Wednesday, January 26, 2011


I am in full-on hibernation mode.
The goats have been dry for several weeks, so chores are a minimum. I’m back in the house by 4:30.
What a gift winter days and evenings are!
I’ve taken up knitting again, and perhaps just maybe I’ll finish that sweater I started for Brad 17 years ago (that would be BG, Before Goats). Mostly I’m knitting in an attempt to keep myself awake after supper. Otherwise, I’d be asleep on the couch by 7 p.m.
On snowy days, and unlike last winter, we’ve had at least one a week since Christmas, we watch movies. The first blizzard, we watched 9 movies in three days. We’ve toned that down a bit to a couple a week.
I’m working my way through my pile of books that has been accumulating for a couple of years. I’ve read three since Christmas, not counting reviewing my bread books.
I’m baking bread again, furiously trying out new recipes to fit into the busy summer schedule. Our neighbor who plows our driveway is the happy recipient of much of this effort!
I’ve cancelled several of my winter cheesemaking classes, so Fix-It Guy can get some much needed repairs and renovations done in the dairy. It’s been too cold this week to get much done, which means more couch time!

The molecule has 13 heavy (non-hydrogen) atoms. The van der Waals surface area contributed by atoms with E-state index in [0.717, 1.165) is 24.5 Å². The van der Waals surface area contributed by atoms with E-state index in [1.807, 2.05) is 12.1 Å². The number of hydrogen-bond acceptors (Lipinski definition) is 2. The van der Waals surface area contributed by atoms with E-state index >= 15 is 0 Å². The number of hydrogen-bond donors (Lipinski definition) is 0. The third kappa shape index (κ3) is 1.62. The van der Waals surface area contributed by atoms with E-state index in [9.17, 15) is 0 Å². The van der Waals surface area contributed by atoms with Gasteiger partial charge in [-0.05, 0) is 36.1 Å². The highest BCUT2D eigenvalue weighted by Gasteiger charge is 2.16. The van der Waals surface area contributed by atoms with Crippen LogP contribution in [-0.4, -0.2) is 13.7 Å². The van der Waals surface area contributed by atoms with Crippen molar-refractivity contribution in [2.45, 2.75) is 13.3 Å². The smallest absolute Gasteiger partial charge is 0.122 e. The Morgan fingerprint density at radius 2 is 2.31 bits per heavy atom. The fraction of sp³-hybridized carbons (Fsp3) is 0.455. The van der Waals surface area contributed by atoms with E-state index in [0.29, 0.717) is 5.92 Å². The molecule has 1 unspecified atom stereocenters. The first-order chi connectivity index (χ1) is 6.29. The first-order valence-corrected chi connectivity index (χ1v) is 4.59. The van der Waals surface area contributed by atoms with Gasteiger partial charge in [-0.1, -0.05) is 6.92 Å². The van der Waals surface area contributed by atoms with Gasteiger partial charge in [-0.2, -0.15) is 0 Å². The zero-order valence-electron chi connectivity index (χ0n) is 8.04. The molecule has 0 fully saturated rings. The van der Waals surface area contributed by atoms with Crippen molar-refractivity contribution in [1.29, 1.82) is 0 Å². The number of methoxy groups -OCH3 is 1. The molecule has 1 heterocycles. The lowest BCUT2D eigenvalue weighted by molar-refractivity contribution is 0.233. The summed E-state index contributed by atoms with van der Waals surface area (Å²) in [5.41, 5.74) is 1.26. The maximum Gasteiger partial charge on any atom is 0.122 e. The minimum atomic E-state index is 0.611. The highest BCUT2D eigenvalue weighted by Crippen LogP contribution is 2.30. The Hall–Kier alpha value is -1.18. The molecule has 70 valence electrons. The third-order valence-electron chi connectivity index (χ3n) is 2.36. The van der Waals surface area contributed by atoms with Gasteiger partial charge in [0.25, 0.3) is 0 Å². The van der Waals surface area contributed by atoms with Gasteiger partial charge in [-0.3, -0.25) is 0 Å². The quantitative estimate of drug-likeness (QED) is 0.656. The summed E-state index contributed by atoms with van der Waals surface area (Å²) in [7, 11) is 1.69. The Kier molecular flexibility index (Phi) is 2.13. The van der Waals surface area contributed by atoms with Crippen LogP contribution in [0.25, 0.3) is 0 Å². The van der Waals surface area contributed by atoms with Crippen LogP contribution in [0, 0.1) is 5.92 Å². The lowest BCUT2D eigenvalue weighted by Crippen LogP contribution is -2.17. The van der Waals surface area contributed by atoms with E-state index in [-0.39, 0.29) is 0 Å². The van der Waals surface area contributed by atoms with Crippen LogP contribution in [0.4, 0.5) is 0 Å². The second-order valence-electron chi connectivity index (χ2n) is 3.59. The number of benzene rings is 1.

ll be lucky if I can fit out the door, come kidding season. I better start my spring training... Kidding should start in six short weeks and then winter hibernation will be over.

Sunday, December 19, 2010


Whoa, empty nest again. Another year of apprentices come and gone. I know I make ironic jokes about them every year, but really. I enjoy each and every one of them and miss them fiercely when they go. I guess it’s been part of the higher purpose of my life. I have knowledge and skills to share with more than the one child I was gifted, so I take on apprentices like foster children in the hope that some will follow in my footsteps and learn from my mistakes.
It makes me terribly sad when I don’t hear from them, like lost children, I wonder where they have gone and what they are doing now. Why don’t they write? We did our best.... and It makes me extremely proud when I see the strong young farmers and artisans and advocates and activists they grow into. And the both of us love it when they flock back for a visit. Flung the world over: Alaska, Washington, California, Vermont. Or right in my back yard: North Haven, Thorndike and Lewiston. They are making cheese, or raising goats, or sharing the farm life love, or raising awareness of local food systems.
My kids.

Wednesday, May 19, 2010

Local, continued

Finally, our supplier has found domestic garlic for us! Not local, not yet, but at least it’s not from China. How crazy is that, imported garlic from China?
This season, we have learned how to make rennet! Most people won’t really want to hear where it comes from: a kid’s stomach. Of course it makes a lot of sense that the very enzymes needed to separate curd from whey are found in the stomach. It also makes sense to use surplus kids (mostly the males who will NEVER be milkers on the farm) to harvest the stomachs to make rennet, and then roast the meat in celebration. Our friends John and Mary at Little Falls Farm, who taught the workshop where we learned this new skill, report that they are able to harvest exactly the amount of rennet they need for the year from the surplus kids they process from their herd. It just makes sense.